The commercial art world is increasingly interested in fostering, or at least hinting at, a sense of community—whether that is through establishing coalitions between galleries or championing wider social causes. But while artists and their dealers are stepping forward to lead this charge, the collectors who fund the industry are rarely considered in such, well, collective terms.
Enter Fortune Teller, a new venture that markets itself as somewhere between an “peripatetic pop-up commercial gallery” and a “kunstverein,” (the German term for an art association), says its co-founder, the curator Denis Maksimov-Gupta. At its core, the gallery acts as a members’ club that stages selling exhibitions, and whose openings—intimate gatherings in the form of dinners and parties—can be attended by invitation only. Works are all pre-sold prior to the show’s opening to the collectors who form this global community, with an art purchase typically being the price of entry. Current members range from seasoned collectors to art world newcomers, Maksimov-Gupta says. He handpicks the group along with his Fortune Teller co-founder Inga Bergen, a German digital health expert.
Of course, an art business based on exclusivity and festivity is hardly novel. But Fortune Teller is attempting to carve out a niche by acting not only as a commercial platform, but also as a social hub for likeminded collectors to connect to one another. “Exclusivity and democratisation are not fundamentally antagonistic”, Maksimov-Gupta says. “There are criteria and parameters which make us join specific social groups on the basis of shared interests, abilities and capacities. With Fortune Teller, we aim to create another locus where people from different groups can shared new common space.”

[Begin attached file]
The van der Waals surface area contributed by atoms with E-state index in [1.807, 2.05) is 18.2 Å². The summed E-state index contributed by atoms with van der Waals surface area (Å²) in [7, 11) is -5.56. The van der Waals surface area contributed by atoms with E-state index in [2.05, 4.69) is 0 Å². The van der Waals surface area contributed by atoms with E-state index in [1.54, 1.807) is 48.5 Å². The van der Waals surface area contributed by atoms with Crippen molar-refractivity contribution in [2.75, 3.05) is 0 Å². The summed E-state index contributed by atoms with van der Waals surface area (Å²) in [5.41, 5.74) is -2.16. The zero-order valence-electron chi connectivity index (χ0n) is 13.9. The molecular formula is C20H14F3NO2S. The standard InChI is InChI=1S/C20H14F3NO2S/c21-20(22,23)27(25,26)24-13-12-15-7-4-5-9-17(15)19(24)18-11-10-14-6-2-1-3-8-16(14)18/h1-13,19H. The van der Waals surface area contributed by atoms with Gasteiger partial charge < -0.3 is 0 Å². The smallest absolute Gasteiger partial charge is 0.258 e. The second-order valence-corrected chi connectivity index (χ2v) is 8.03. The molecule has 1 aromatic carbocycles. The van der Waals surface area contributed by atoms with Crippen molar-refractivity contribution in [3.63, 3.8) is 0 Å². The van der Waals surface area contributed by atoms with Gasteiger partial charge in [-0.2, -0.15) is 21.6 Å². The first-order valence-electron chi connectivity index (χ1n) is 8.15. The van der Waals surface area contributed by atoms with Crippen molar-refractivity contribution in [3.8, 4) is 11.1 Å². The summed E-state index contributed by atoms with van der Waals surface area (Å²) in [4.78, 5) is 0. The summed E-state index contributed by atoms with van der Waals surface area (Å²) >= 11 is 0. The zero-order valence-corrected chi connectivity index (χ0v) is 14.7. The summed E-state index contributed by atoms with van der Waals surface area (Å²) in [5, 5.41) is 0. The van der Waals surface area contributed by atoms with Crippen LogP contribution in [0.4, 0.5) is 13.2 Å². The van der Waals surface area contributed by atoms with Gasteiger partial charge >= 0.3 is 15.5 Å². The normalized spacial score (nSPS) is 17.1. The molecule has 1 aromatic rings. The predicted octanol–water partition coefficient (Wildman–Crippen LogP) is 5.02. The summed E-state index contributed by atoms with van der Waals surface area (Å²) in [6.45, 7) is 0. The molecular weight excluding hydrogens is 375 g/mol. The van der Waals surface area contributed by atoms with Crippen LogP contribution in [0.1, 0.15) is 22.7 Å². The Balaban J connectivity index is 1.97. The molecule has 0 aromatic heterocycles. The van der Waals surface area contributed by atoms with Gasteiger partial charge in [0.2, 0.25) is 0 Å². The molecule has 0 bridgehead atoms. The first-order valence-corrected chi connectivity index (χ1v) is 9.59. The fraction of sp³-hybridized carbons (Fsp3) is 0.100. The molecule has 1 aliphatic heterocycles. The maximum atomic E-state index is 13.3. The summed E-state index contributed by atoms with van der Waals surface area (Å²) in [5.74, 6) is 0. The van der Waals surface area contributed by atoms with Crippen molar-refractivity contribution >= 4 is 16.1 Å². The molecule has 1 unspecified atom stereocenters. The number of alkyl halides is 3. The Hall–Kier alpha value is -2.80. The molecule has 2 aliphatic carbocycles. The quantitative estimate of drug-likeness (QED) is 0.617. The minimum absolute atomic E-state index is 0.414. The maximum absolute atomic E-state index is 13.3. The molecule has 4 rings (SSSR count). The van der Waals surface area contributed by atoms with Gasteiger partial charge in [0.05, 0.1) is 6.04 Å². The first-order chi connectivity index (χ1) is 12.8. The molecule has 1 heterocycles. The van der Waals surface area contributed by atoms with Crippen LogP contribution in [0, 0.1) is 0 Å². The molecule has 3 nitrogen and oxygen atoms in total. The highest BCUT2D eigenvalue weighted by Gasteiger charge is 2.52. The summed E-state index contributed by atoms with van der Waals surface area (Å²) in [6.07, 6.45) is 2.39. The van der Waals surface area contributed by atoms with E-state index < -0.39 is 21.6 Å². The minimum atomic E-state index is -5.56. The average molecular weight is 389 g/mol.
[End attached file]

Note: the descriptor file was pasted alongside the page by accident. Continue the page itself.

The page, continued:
Maksimov-Gupta is not prescriptive as to what this common space should mean for the gallery’s collector-members. For some it could just be a place to discover and buy art, for others it could be a way to meet like-minded people and build friendships and creative partnerships. But he hopes that the space will discuss concepts around futurity—whether in art, science or other fields—that underpin Fortune Teller’s curatorial programme. In this way he conceives of art as a “social activity”—an excuse to gather and discuss a broad range of interesting and pressing topics.
Fortune Teller’s first exhibition, which opened earlier this month in Athens, is being hosted by two spaces in the city: the commercial gallery The Breeder, and the non-profit cultural centre, Keiv. Between them they have staged a solo show (until 1 October) of the Berlin-based artist David Bernstein, whose practice, which he categorises as “Judeo futurism”, considers existential questions around religion, history and queerness and the future. Exhibited are found object sculptures including a 16th-century oak sculpture of Jesus—which is an off-cut by the Vietnamese artist Danh Võ, as well as ink drawings on paper.
At the opening, Bernstein gave an hour-long performance that involved him singing a prayer in Yiddish. A number of private collectors flew in from across Europe—at the invitation of Fortune Teller—to attend the show and a dinner and party that took place later that evening. The gallery now plans to stage a second show of Bernstein’s work in New York.